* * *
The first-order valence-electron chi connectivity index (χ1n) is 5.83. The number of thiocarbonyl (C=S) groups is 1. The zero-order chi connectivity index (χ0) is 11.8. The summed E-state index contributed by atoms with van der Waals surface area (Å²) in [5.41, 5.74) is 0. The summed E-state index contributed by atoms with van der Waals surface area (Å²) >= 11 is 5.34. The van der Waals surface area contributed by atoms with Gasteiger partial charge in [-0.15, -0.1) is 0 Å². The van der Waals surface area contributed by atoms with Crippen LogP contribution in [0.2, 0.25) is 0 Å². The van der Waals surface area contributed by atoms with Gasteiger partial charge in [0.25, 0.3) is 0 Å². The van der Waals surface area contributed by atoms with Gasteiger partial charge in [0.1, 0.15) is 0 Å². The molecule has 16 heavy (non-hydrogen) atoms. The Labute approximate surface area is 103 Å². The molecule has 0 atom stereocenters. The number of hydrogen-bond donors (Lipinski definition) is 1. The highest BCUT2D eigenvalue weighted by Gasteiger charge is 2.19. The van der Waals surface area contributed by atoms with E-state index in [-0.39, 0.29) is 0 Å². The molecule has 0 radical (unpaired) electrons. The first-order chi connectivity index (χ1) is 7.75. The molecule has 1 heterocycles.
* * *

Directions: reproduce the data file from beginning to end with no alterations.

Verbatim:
The first-order valence-electron chi connectivity index (χ1n) is 5.83. The number of thiocarbonyl (C=S) groups is 1. The zero-order chi connectivity index (χ0) is 11.8. The summed E-state index contributed by atoms with van der Waals surface area (Å²) in [5.41, 5.74) is 0. The summed E-state index contributed by atoms with van der Waals surface area (Å²) >= 11 is 5.34. The van der Waals surface area contributed by atoms with Gasteiger partial charge in [-0.15, -0.1) is 0 Å². The van der Waals surface area contributed by atoms with Crippen LogP contribution in [0.2, 0.25) is 0 Å². The van der Waals surface area contributed by atoms with Gasteiger partial charge in [0.25, 0.3) is 0 Å². The van der Waals surface area contributed by atoms with Gasteiger partial charge in [0.1, 0.15) is 0 Å². The molecule has 16 heavy (non-hydrogen) atoms. The Labute approximate surface area is 103 Å². The molecule has 0 atom stereocenters. The number of hydrogen-bond donors (Lipinski definition) is 1. The highest BCUT2D eigenvalue weighted by Gasteiger charge is 2.19. The van der Waals surface area contributed by atoms with E-state index in [-0.39, 0.29) is 0 Å². The molecule has 0 radical (unpaired) electrons. The first-order chi connectivity index (χ1) is 7.75. The molecule has 1 heterocycles.